Last month, the Jets signed offensive lineman Adam Pankey to their practice squad. Today, we break down Pankey in detail.
The 28-year old Pankey is listed at 6’4” and 313 pounds and was undrafted out of West Virginia in 2017. He has played in nine NFL games with one start in his career.
Pankey was a three-star recruit out of high school but played in a read-option style offense, so there was a learning curve for him when he headed to West Virginia. After redshirting his first season, he was just a reserve in year two, playing in seven games.
He finally got his chance to be a starter in 2014 and started 37 games over the next three seasons. In his senior year, he was named as an all-Big 12 second teamer.
After not being invited to the senior bowl or scouting combine, Pankey went to the East West Shrine Game and worked out for teams at his pro day. He was not selected in the 2017 draft, but the Packers picked him up as an undrafted free agent.
In each of the next three seasons, he was released by the Packers in final cuts, but he was added to the practice squad in 2017 and activated for one appearance as a rookie, then signed to the Titans practice squad in 2018 and poached back by the Packers, again making one appearance.
After his release in 2019, he was claimed by the Dolphins and spent time on their practice squad and active roster over the past three years, making seven appearances and one start. He was released in final cuts by them this September and signed to the Jets’ practice squad a few weeks later. He has yet to be activated or elevated by the Jets.
Now let’s take a look at what Pankey brings to the table, divided into categories.
Pankey has decent size with a thick frame and long arms. At his pro day, he posted decent explosiveness numbers but his agility numbers were mediocre and his 40-yard dash time was only 5.31. He didn’t perform the bench press at his pro day.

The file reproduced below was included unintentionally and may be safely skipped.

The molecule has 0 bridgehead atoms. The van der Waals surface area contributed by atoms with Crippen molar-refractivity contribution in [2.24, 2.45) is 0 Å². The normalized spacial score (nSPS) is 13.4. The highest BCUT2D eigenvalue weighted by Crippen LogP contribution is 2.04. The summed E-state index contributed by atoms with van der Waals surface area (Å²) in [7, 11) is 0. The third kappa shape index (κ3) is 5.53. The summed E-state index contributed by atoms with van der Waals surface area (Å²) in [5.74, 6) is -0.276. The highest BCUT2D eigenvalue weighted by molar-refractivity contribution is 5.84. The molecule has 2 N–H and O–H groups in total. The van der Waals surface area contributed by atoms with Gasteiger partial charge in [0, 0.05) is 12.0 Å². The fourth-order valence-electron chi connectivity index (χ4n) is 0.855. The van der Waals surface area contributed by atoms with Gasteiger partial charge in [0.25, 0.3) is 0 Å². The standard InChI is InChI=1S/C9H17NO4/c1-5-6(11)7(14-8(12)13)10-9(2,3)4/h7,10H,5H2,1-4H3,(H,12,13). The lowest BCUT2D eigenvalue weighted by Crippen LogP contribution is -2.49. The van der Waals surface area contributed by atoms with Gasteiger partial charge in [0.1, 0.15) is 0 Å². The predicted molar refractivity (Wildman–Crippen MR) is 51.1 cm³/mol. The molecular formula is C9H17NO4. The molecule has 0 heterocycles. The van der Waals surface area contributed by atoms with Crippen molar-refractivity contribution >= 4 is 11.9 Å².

Pankey has only played 42 offensive snaps in regular season action at the NFL level, but all but three of these were as a jumbo package tight end. Although he made one start, that was just a game where they had six linemen on the field for the first play rather than a full game.
In preseason, however, Pankey has seen extensive action at all five offensive line positions. In college he started games both at left guard and left tackle. He was the left guard all season when he earned his all-Big 12 second team honors.
Once he learned how to pass protect having hardly ever done so in high school, Pankey was a solid pass protector in college. However, he was not perfect, as he gave up 11 sacks in his three seasons as a starter. At the NFL level, his pressure rates have been low in preseason action but he has given up three sacks.
He displays quick feet and an ability to react to inside counters or stay with his man on an outside rush.
Despite his big frame, Pankey can struggle to anchor at times, both when working against interior bull rushes and speed-to-power moves off the edge.
Interior quickness can give Pankey issues, leading to him losing a leverage advantage early on in the play so that he is unable to recover.
Pankey is a bit limited as an athlete, and has been an inconsistent run blocker at the NFL level, although he looked as good as he ever has in the final preseason game this season, so he may be improving.
When he was used as a jumbo package tight end with the Dolphins, they had some decent success as a team, but he had more negatives than positive plays individually.